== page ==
I have some pretty strange habits, and a lot of them aren't typical OCD symptoms, if this is what it is. At my house in my kitchen we have a sensory pantry light, so when there is not any movement for 10 seconds it shuts of automatically. We also have rugs next to the pantry. Whenever the pantry light turns on, I MUST be on a rug when it turns off, or else I get incredibly anxious. Or if I am sitting down on a chair, my feet have to me folded under me or I start getting restless. I develop patterns with breathing, walking in sinc with something (telephone poles, cracks, etc.) when I walk down my stairs my right foot has to be the last foot on the stairs or I start over. If I turn the TV on my feet can't be touching the ground when it flashes on. These are just a few, but some of the bigger ones. Feel free to respond with a question! Thank you all in advance <3
What you describe are classic symptoms of OCD. OCD is actually two different steps, Obsessive-- your mind is racing about a particular event or issue, and Compulsive-- where you "act out" the thing you are obsessing over. Some people may obsess over something but are able to keep from acting out on it, while many others like yourself are taking action on the obsessive thoughts.
There are very effective treatments available for OCD. The gold standard treatment are SSRI's such as Celexa, Lexapro, Zoloft, and Prozac. This is because of a lack of serotonin in the brain is the main trigger for obsessive and compulsive problems. Once the level is returned to normal you can relax and process things calmly and logically. You will need to take the medication for at least a year before even thinking of coming off of them (UNDER STRICT GUIDANCE FROM YOUR DOCTOR!). Also be prepared for the idea that you will need to take them indefinitely if your brain has lost the ability to produce sufficient serotonin, much the same way that a diabetic must take insulin for life because the body cannot produce it.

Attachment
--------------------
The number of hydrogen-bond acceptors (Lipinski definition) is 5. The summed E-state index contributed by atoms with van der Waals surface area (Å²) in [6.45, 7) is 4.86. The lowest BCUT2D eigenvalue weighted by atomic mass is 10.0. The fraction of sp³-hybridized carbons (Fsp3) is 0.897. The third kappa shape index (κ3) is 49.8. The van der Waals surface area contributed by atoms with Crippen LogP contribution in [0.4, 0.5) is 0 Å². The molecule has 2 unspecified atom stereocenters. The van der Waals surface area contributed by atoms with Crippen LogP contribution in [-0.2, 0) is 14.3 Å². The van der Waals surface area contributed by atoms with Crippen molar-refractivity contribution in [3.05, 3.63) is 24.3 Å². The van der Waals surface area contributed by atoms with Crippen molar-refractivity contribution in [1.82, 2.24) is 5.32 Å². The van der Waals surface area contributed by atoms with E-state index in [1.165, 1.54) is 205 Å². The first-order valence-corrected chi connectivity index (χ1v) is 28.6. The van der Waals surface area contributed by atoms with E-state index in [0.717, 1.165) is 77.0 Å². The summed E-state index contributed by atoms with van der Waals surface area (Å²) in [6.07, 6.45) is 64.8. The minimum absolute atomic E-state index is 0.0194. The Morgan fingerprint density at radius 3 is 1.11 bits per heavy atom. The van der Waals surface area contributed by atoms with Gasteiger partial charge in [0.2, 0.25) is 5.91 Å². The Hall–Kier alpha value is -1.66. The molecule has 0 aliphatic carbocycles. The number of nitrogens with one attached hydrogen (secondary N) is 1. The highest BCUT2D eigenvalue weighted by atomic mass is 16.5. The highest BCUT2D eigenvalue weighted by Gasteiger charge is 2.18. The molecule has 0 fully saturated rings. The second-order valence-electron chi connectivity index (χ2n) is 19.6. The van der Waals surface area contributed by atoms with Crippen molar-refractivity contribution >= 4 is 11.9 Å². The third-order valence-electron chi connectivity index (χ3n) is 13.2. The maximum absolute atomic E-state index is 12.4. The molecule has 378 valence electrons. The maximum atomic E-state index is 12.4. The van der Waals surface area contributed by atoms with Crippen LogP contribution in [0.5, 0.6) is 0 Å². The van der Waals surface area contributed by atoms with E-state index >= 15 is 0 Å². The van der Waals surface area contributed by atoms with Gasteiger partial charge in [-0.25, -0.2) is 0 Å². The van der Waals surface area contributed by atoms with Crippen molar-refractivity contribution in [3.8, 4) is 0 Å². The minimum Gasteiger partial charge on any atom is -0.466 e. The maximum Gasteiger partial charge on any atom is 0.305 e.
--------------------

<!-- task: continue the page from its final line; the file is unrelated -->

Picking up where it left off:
I have seen many patients overs the years at our clinic return to normal lives after they started and locked in their medication. Talk to your doctor about this and start the path to a calmer/happier life. Just to prep you...You usually have to start at a low dose to lower the chance of side effects, and then slowly increase to the effective dose. The weird part is that one of the meds I listed above may not work at all, but the next one on the list may be perfect (even though they are in the same class). I say this so that you do not give up if it takes a few tries to find the best one for you.
My number is 4. I do every thing in fours and your number irks me! Hahaha probably because it's not 4! And every number that isn't four, I try to make four! My husband knows that if he taps me three times and refuses to tap me once more, I'll loose it.I'll get really anxious, it is like a mosquito bite that needs itching! And counting is just the tip of the iceberg!! This dissorder effects the way I talk, walk, eat.... seriously everything I do all indifferent ways. What you're describing sounds a lot like OCD to me. However you will need to see your doctor, who will send you to a specialist who can acrually give you a proper diagnosis. My issue with them is that after the initial diagnosis, they will try and start treating you. And most of the time this is either through meds (don't take unless you need to as they increase your risk of stroke), hypnosis (which is a quack if you ask me, I spent the entire time mentally organizing the guys bulletin board while he was trying to get me under!), or exposure relief therapy (which is EXTREMELY difficult and you can expect a mental breakdown haha!). You DO however need to be diagnosed. My biggest pet peeve (and every other person with this disorder will say rhe same) is people who just have a few "bad habits" (everyone has a few) and then go ahead and self diagnose that they too have "a bit of ocd". There is no small amount of ocd. It is a terrible disorder that literally ***** hours out of the day for some people like me with pretty complicated rituals. Don't be afraid to ask your doctor!
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